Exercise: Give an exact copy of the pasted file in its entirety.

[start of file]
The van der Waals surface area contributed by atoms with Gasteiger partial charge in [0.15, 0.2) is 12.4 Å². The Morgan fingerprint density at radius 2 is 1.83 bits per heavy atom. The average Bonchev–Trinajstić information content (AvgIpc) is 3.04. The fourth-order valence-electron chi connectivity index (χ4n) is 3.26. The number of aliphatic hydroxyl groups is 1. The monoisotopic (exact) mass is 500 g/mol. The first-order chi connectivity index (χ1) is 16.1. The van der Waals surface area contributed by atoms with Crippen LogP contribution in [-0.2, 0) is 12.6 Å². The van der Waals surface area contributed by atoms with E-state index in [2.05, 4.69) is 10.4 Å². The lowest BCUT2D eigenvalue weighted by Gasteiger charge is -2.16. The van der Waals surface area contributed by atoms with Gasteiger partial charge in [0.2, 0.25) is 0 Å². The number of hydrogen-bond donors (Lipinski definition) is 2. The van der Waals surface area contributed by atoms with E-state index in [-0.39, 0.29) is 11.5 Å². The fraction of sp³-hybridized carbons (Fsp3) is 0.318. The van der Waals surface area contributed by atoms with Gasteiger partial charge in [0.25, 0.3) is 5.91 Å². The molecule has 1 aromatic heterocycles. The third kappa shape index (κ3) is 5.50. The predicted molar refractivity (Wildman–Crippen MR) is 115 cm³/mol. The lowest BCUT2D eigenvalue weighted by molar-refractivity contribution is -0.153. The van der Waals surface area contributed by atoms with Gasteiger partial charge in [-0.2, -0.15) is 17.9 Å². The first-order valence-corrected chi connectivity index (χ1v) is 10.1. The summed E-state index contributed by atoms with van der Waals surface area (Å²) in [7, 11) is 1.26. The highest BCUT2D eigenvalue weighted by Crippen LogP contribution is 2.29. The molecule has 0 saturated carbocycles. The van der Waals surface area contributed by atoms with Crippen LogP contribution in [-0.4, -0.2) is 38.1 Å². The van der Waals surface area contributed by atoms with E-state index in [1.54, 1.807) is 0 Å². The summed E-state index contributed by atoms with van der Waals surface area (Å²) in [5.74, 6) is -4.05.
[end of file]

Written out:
The van der Waals surface area contributed by atoms with Gasteiger partial charge in [0.15, 0.2) is 12.4 Å². The Morgan fingerprint density at radius 2 is 1.83 bits per heavy atom. The average Bonchev–Trinajstić information content (AvgIpc) is 3.04. The fourth-order valence-electron chi connectivity index (χ4n) is 3.26. The number of aliphatic hydroxyl groups is 1. The monoisotopic (exact) mass is 500 g/mol. The first-order chi connectivity index (χ1) is 16.1. The van der Waals surface area contributed by atoms with Crippen LogP contribution in [-0.2, 0) is 12.6 Å². The van der Waals surface area contributed by atoms with E-state index in [2.05, 4.69) is 10.4 Å². The lowest BCUT2D eigenvalue weighted by Gasteiger charge is -2.16. The van der Waals surface area contributed by atoms with Gasteiger partial charge in [0.2, 0.25) is 0 Å². The number of hydrogen-bond donors (Lipinski definition) is 2. The van der Waals surface area contributed by atoms with E-state index in [-0.39, 0.29) is 11.5 Å². The fraction of sp³-hybridized carbons (Fsp3) is 0.318. The van der Waals surface area contributed by atoms with Gasteiger partial charge in [0.25, 0.3) is 5.91 Å². The molecule has 1 aromatic heterocycles. The third kappa shape index (κ3) is 5.50. The predicted molar refractivity (Wildman–Crippen MR) is 115 cm³/mol. The lowest BCUT2D eigenvalue weighted by molar-refractivity contribution is -0.153. The van der Waals surface area contributed by atoms with Gasteiger partial charge in [-0.2, -0.15) is 17.9 Å². The first-order valence-corrected chi connectivity index (χ1v) is 10.1. The summed E-state index contributed by atoms with van der Waals surface area (Å²) in [7, 11) is 1.26. The highest BCUT2D eigenvalue weighted by Crippen LogP contribution is 2.29. The molecule has 0 saturated carbocycles. The van der Waals surface area contributed by atoms with Crippen LogP contribution in [-0.4, -0.2) is 38.1 Å². The van der Waals surface area contributed by atoms with E-state index in [1.54, 1.807) is 0 Å². The summed E-state index contributed by atoms with van der Waals surface area (Å²) in [5.74, 6) is -4.05.